The iconic feature of the Atlantic puffin is its brightly coloured striped beak. But did you know those dramatic hues are seasonal? Puffins malt during their time at sea and shed all the colourful portions of their beaks as well as the black markings around their eyes in the process.

So if you ever come across a puffin during the winter you may not recognise it as a puffin, thanks to its drab grey pecker. Although, you’re unlikely to do so as even researchers know very little about the puffin’s lifestyle at sea.

Young puffins are similarly coloured when they first face the big wide world. Their faces, beaks and feet are all grey!

5. Puffins have big mouths

Mama and papa puffins take turns fishing and delivering their catch back to the nest for their little ones. For maximum efficiency, the joints of their beaks are notched. This means the birds can hang on to their catch even while diving back in, open-mouthed for more.

Another impressive fact? One little puffin can carry up to 10 fish in its muzzle at any one time.

puffin on a grassy cliff in Iceland

When and where to see puffins in Iceland?

It’s good to know so many great puffin facts, but do you want to see them for yourself? We know you do!

Around 60% of the global population of Atlantic puffins nest in Iceland each spring and summer. This is 8 to 10 million puffins coming to the island every year, making it an ideal location to spot them.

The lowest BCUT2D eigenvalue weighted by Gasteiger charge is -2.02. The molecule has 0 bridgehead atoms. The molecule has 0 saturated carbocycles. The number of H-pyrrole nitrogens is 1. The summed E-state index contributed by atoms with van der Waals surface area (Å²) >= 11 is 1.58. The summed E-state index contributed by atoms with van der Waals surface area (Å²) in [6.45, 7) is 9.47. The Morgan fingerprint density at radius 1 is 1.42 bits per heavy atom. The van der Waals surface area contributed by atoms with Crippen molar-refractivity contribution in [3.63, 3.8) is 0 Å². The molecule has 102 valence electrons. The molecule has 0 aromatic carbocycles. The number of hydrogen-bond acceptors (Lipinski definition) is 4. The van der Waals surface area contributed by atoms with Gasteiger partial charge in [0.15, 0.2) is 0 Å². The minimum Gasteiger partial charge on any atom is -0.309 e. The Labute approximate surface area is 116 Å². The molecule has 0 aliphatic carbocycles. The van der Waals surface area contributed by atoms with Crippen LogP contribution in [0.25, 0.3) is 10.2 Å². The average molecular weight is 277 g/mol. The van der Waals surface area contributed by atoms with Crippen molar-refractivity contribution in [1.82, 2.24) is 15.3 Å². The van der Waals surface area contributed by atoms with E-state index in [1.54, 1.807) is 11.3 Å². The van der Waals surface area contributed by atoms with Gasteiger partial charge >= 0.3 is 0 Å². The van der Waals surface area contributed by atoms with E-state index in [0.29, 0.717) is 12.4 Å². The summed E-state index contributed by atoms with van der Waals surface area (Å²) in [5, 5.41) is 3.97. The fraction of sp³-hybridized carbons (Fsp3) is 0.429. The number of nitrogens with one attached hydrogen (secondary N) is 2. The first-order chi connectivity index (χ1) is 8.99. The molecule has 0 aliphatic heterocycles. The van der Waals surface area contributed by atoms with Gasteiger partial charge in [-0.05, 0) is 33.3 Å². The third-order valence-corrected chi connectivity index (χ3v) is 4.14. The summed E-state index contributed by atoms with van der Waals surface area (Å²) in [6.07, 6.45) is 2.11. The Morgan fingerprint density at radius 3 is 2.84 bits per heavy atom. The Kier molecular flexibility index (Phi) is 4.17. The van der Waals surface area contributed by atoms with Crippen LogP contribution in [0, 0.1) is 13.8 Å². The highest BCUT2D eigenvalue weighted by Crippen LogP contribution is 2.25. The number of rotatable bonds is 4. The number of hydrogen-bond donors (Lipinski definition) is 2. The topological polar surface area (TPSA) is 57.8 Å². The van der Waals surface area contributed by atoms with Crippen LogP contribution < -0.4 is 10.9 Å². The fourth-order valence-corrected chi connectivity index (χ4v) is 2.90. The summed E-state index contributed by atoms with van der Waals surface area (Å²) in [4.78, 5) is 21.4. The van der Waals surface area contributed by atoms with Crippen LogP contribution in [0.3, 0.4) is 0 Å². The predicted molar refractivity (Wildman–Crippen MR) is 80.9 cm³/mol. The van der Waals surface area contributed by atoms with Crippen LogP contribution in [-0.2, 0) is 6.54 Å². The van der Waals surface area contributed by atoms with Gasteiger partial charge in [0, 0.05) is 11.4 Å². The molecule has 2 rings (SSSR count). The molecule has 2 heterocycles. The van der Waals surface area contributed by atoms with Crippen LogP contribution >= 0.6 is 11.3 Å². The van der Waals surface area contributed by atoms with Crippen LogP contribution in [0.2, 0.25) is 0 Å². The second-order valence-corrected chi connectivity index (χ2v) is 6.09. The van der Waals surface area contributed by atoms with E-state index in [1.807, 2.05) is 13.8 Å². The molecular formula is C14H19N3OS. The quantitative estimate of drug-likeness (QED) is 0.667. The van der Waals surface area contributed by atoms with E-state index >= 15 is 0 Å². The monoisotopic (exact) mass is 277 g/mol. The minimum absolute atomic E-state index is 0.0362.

These colourful birds start arriving in Iceland as early as April, but the best period to see them is between May and early August. This is when you should aim to travel to Iceland if this is one of the goals of your visit.

As for the best locations to spot puffins in Iceland? There are colonies located along the coast around the country. We recommend the Westman Islands in South Iceland, Grímsey island in North Iceland and the beautiful Westfjords. The Látrabjarg cliffs are in fact one of the most crowded bird cliffs in the world.

The best ways to see them include hiking along the coast and boat tours. A self-drive trip around the country will give you the best opportunities to tailor your days and itinerary to stop along the way for these fun excursions.

Don't hesitate to ask your travel consultant about adding a puffin tour or puffin- and whale-watching cruise to your itinerary! It'll make your time in Iceland even more special. 

Intrigued to spot these famous puffins and explore the natural elements of Iceland?

Look up our best-selling tours for inspiration or get in touch so we can help. One of our travel consultants based in Iceland will use their expert local knowledge to help you tailor an ideal trip.

From hikes along seabird cliffs to special boat tours, you’re in for a treat with a puffin tour of Iceland.

Post by: Catharine

Catharine Fulton is a journalist and travel writer. Though born and raised in Canada, she found herself stuck in the Nordic region since moving to Finland in 2007 to pursue her MA and then migrating to Reykjavík, Iceland in 2009, where she lives with her Icelandic husband and tries (albeit unsuccessfully) to master the Icelandic language.

More posts by Catharine

Getting there

We'd love to give you the same amazing travel experiences as you read about in our blog! To visit the destinations and attractions mentioned in this post - and to discover a few new highlights along the way - check out these recommended Nordic Visitor tours.